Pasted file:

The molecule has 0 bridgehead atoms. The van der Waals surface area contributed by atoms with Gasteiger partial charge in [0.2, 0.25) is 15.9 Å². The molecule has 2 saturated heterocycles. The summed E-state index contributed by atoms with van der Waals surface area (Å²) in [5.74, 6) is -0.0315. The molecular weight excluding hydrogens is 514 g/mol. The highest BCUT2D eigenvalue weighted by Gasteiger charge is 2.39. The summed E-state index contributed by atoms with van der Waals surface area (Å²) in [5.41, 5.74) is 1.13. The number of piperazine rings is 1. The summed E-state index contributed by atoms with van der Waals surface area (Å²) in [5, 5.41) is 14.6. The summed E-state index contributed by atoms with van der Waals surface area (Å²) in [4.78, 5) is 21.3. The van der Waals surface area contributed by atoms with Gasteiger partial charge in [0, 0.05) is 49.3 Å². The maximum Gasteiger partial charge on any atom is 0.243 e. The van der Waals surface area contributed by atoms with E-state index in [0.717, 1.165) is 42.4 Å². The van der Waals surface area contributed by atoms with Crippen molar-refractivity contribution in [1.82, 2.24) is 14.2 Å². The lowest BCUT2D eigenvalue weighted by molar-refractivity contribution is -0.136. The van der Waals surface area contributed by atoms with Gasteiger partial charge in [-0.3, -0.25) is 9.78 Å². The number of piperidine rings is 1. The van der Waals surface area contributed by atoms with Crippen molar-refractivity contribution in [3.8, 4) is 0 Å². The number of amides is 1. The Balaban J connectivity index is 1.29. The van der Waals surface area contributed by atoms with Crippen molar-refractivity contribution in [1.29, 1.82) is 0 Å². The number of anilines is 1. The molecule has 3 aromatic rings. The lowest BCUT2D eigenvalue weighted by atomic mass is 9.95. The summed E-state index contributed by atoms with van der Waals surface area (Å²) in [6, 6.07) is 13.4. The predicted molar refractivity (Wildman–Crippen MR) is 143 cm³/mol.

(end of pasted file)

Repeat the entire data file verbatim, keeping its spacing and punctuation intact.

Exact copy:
The molecule has 0 bridgehead atoms. The van der Waals surface area contributed by atoms with Gasteiger partial charge in [0.2, 0.25) is 15.9 Å². The molecule has 2 saturated heterocycles. The summed E-state index contributed by atoms with van der Waals surface area (Å²) in [5.74, 6) is -0.0315. The molecular weight excluding hydrogens is 514 g/mol. The highest BCUT2D eigenvalue weighted by Gasteiger charge is 2.39. The summed E-state index contributed by atoms with van der Waals surface area (Å²) in [5.41, 5.74) is 1.13. The number of piperazine rings is 1. The summed E-state index contributed by atoms with van der Waals surface area (Å²) in [5, 5.41) is 14.6. The summed E-state index contributed by atoms with van der Waals surface area (Å²) in [4.78, 5) is 21.3. The van der Waals surface area contributed by atoms with Gasteiger partial charge in [0, 0.05) is 49.3 Å². The maximum Gasteiger partial charge on any atom is 0.243 e. The van der Waals surface area contributed by atoms with E-state index in [0.717, 1.165) is 42.4 Å². The van der Waals surface area contributed by atoms with Crippen molar-refractivity contribution in [1.82, 2.24) is 14.2 Å². The lowest BCUT2D eigenvalue weighted by molar-refractivity contribution is -0.136. The van der Waals surface area contributed by atoms with Gasteiger partial charge in [-0.3, -0.25) is 9.78 Å². The number of piperidine rings is 1. The van der Waals surface area contributed by atoms with Crippen molar-refractivity contribution in [3.8, 4) is 0 Å². The number of amides is 1. The Balaban J connectivity index is 1.29. The van der Waals surface area contributed by atoms with Crippen molar-refractivity contribution in [1.29, 1.82) is 0 Å². The number of anilines is 1. The molecule has 3 aromatic rings. The lowest BCUT2D eigenvalue weighted by atomic mass is 9.95. The summed E-state index contributed by atoms with van der Waals surface area (Å²) in [6, 6.07) is 13.4. The predicted molar refractivity (Wildman–Crippen MR) is 143 cm³/mol.